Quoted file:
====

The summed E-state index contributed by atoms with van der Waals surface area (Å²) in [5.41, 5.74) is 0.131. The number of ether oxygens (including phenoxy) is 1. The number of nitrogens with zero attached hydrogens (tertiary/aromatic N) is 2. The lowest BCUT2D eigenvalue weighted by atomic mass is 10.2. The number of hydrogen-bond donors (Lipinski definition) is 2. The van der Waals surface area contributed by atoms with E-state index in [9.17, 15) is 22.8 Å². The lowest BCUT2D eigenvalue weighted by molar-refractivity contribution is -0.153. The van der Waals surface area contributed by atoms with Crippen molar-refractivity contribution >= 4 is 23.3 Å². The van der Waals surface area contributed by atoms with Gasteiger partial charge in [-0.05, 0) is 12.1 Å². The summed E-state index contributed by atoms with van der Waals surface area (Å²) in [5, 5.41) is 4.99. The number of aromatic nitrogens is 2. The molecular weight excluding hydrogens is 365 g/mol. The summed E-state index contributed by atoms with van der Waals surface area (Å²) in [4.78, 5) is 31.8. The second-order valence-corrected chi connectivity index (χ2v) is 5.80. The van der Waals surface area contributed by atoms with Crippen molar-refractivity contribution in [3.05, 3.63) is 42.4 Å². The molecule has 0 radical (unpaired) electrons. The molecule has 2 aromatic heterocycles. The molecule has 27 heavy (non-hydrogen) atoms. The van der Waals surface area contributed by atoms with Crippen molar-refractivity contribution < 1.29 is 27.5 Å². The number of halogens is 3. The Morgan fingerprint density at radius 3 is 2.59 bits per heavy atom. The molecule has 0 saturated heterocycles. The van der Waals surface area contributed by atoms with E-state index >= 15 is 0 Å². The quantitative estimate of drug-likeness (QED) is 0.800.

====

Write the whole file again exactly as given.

The summed E-state index contributed by atoms with van der Waals surface area (Å²) in [5.41, 5.74) is 0.131. The number of ether oxygens (including phenoxy) is 1. The number of nitrogens with zero attached hydrogens (tertiary/aromatic N) is 2. The lowest BCUT2D eigenvalue weighted by atomic mass is 10.2. The number of hydrogen-bond donors (Lipinski definition) is 2. The van der Waals surface area contributed by atoms with E-state index in [9.17, 15) is 22.8 Å². The lowest BCUT2D eigenvalue weighted by molar-refractivity contribution is -0.153. The van der Waals surface area contributed by atoms with Crippen molar-refractivity contribution >= 4 is 23.3 Å². The van der Waals surface area contributed by atoms with Gasteiger partial charge in [-0.05, 0) is 12.1 Å². The summed E-state index contributed by atoms with van der Waals surface area (Å²) in [5, 5.41) is 4.99. The number of aromatic nitrogens is 2. The molecular weight excluding hydrogens is 365 g/mol. The summed E-state index contributed by atoms with van der Waals surface area (Å²) in [4.78, 5) is 31.8. The second-order valence-corrected chi connectivity index (χ2v) is 5.80. The van der Waals surface area contributed by atoms with Crippen molar-refractivity contribution in [3.05, 3.63) is 42.4 Å². The molecule has 0 radical (unpaired) electrons. The molecule has 2 aromatic heterocycles. The molecule has 27 heavy (non-hydrogen) atoms. The van der Waals surface area contributed by atoms with Crippen molar-refractivity contribution < 1.29 is 27.5 Å². The number of halogens is 3. The Morgan fingerprint density at radius 3 is 2.59 bits per heavy atom. The molecule has 0 saturated heterocycles. The van der Waals surface area contributed by atoms with E-state index >= 15 is 0 Å². The quantitative estimate of drug-likeness (QED) is 0.800.